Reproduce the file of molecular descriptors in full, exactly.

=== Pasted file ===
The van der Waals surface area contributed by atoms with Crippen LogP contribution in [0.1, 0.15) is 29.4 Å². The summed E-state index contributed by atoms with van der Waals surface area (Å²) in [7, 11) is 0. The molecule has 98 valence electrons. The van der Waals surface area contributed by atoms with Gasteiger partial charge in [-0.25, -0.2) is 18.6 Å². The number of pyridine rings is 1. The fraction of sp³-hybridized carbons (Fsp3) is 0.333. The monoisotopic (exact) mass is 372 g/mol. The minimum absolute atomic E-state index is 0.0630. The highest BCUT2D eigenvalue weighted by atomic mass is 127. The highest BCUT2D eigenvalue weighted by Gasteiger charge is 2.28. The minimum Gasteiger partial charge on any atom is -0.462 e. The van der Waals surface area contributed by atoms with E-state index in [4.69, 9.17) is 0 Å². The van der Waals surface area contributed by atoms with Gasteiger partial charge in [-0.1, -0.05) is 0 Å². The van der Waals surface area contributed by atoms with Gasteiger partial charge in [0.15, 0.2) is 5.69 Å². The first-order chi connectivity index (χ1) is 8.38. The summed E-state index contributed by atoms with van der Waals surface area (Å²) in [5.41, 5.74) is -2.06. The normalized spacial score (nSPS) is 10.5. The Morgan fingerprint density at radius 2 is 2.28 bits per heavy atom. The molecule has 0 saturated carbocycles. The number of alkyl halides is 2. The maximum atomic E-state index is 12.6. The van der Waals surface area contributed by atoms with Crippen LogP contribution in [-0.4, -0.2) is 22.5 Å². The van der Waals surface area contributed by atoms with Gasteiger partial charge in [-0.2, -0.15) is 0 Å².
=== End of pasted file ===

The van der Waals surface area contributed by atoms with Crippen LogP contribution in [0.1, 0.15) is 29.4 Å². The summed E-state index contributed by atoms with van der Waals surface area (Å²) in [7, 11) is 0. The molecule has 98 valence electrons. The van der Waals surface area contributed by atoms with Gasteiger partial charge in [-0.25, -0.2) is 18.6 Å². The number of pyridine rings is 1. The fraction of sp³-hybridized carbons (Fsp3) is 0.333. The monoisotopic (exact) mass is 372 g/mol. The minimum absolute atomic E-state index is 0.0630. The highest BCUT2D eigenvalue weighted by atomic mass is 127. The highest BCUT2D eigenvalue weighted by Gasteiger charge is 2.28. The minimum Gasteiger partial charge on any atom is -0.462 e. The van der Waals surface area contributed by atoms with E-state index in [4.69, 9.17) is 0 Å². The van der Waals surface area contributed by atoms with Gasteiger partial charge in [-0.1, -0.05) is 0 Å². The van der Waals surface area contributed by atoms with Gasteiger partial charge in [0.15, 0.2) is 5.69 Å². The first-order chi connectivity index (χ1) is 8.38. The summed E-state index contributed by atoms with van der Waals surface area (Å²) in [5.41, 5.74) is -2.06. The normalized spacial score (nSPS) is 10.5. The Morgan fingerprint density at radius 2 is 2.28 bits per heavy atom. The molecule has 0 saturated carbocycles. The number of alkyl halides is 2. The maximum atomic E-state index is 12.6. The van der Waals surface area contributed by atoms with Crippen LogP contribution in [-0.4, -0.2) is 22.5 Å². The van der Waals surface area contributed by atoms with Gasteiger partial charge in [-0.2, -0.15) is 0 Å².